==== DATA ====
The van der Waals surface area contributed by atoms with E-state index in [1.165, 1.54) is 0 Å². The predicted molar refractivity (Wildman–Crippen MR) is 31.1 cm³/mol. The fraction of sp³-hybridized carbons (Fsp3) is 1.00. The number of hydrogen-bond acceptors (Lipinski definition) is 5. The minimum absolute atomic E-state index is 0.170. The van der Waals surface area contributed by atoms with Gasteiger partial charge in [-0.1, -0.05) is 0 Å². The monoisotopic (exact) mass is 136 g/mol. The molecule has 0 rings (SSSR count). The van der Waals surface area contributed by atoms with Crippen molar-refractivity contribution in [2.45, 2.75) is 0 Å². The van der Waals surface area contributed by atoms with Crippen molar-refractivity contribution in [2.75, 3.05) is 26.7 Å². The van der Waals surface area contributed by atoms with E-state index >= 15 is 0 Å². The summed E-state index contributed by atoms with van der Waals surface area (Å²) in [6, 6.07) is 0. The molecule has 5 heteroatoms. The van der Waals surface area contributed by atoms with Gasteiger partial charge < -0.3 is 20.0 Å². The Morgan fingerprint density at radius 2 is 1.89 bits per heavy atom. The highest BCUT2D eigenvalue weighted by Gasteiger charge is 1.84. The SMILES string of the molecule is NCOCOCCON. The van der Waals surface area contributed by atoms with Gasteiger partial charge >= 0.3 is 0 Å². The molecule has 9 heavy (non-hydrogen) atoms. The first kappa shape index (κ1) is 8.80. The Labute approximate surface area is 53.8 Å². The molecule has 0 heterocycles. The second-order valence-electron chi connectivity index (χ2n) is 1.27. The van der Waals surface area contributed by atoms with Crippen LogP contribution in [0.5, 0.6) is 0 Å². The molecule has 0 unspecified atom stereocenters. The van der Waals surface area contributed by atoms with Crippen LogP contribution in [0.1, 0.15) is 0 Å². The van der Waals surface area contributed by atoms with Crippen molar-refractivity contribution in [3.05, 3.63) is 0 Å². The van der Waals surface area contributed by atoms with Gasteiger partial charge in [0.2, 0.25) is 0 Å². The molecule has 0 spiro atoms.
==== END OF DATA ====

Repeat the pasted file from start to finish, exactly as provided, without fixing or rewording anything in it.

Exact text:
The van der Waals surface area contributed by atoms with E-state index in [1.165, 1.54) is 0 Å². The predicted molar refractivity (Wildman–Crippen MR) is 31.1 cm³/mol. The fraction of sp³-hybridized carbons (Fsp3) is 1.00. The number of hydrogen-bond acceptors (Lipinski definition) is 5. The minimum absolute atomic E-state index is 0.170. The van der Waals surface area contributed by atoms with Gasteiger partial charge in [-0.1, -0.05) is 0 Å². The monoisotopic (exact) mass is 136 g/mol. The molecule has 0 rings (SSSR count). The van der Waals surface area contributed by atoms with Crippen molar-refractivity contribution in [2.45, 2.75) is 0 Å². The van der Waals surface area contributed by atoms with Crippen molar-refractivity contribution in [2.75, 3.05) is 26.7 Å². The van der Waals surface area contributed by atoms with E-state index >= 15 is 0 Å². The summed E-state index contributed by atoms with van der Waals surface area (Å²) in [6, 6.07) is 0. The molecule has 5 heteroatoms. The van der Waals surface area contributed by atoms with Gasteiger partial charge < -0.3 is 20.0 Å². The Morgan fingerprint density at radius 2 is 1.89 bits per heavy atom. The highest BCUT2D eigenvalue weighted by Gasteiger charge is 1.84. The SMILES string of the molecule is NCOCOCCON. The van der Waals surface area contributed by atoms with Gasteiger partial charge >= 0.3 is 0 Å². The molecule has 9 heavy (non-hydrogen) atoms. The first kappa shape index (κ1) is 8.80. The Labute approximate surface area is 53.8 Å². The molecule has 0 heterocycles. The second-order valence-electron chi connectivity index (χ2n) is 1.27. The van der Waals surface area contributed by atoms with Crippen LogP contribution in [0.5, 0.6) is 0 Å². The molecule has 0 unspecified atom stereocenters. The van der Waals surface area contributed by atoms with Crippen LogP contribution in [0.1, 0.15) is 0 Å². The van der Waals surface area contributed by atoms with Crippen molar-refractivity contribution in [3.05, 3.63) is 0 Å². The van der Waals surface area contributed by atoms with Gasteiger partial charge in [0.2, 0.25) is 0 Å². The molecule has 0 spiro atoms.